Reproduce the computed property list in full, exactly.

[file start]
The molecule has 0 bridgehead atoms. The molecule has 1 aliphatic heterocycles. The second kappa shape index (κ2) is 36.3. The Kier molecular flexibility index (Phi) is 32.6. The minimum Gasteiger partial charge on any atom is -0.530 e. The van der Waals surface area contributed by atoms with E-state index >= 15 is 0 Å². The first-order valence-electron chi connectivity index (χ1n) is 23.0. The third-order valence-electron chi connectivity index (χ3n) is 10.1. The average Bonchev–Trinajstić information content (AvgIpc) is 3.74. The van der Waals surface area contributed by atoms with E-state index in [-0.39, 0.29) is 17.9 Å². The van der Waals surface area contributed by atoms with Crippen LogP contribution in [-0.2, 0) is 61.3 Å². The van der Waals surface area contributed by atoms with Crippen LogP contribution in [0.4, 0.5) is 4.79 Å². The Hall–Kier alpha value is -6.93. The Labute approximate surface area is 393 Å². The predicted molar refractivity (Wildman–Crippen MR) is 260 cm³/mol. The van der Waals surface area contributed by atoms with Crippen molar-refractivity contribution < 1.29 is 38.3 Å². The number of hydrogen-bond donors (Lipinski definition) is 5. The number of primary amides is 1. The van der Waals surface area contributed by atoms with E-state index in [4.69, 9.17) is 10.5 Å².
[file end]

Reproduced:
The molecule has 0 bridgehead atoms. The molecule has 1 aliphatic heterocycles. The second kappa shape index (κ2) is 36.3. The Kier molecular flexibility index (Phi) is 32.6. The minimum Gasteiger partial charge on any atom is -0.530 e. The van der Waals surface area contributed by atoms with E-state index >= 15 is 0 Å². The first-order valence-electron chi connectivity index (χ1n) is 23.0. The third-order valence-electron chi connectivity index (χ3n) is 10.1. The average Bonchev–Trinajstić information content (AvgIpc) is 3.74. The van der Waals surface area contributed by atoms with E-state index in [-0.39, 0.29) is 17.9 Å². The van der Waals surface area contributed by atoms with Crippen LogP contribution in [-0.2, 0) is 61.3 Å². The van der Waals surface area contributed by atoms with Crippen LogP contribution in [0.4, 0.5) is 4.79 Å². The Hall–Kier alpha value is -6.93. The Labute approximate surface area is 393 Å². The predicted molar refractivity (Wildman–Crippen MR) is 260 cm³/mol. The van der Waals surface area contributed by atoms with Crippen molar-refractivity contribution < 1.29 is 38.3 Å². The number of hydrogen-bond donors (Lipinski definition) is 5. The number of primary amides is 1. The van der Waals surface area contributed by atoms with E-state index in [4.69, 9.17) is 10.5 Å².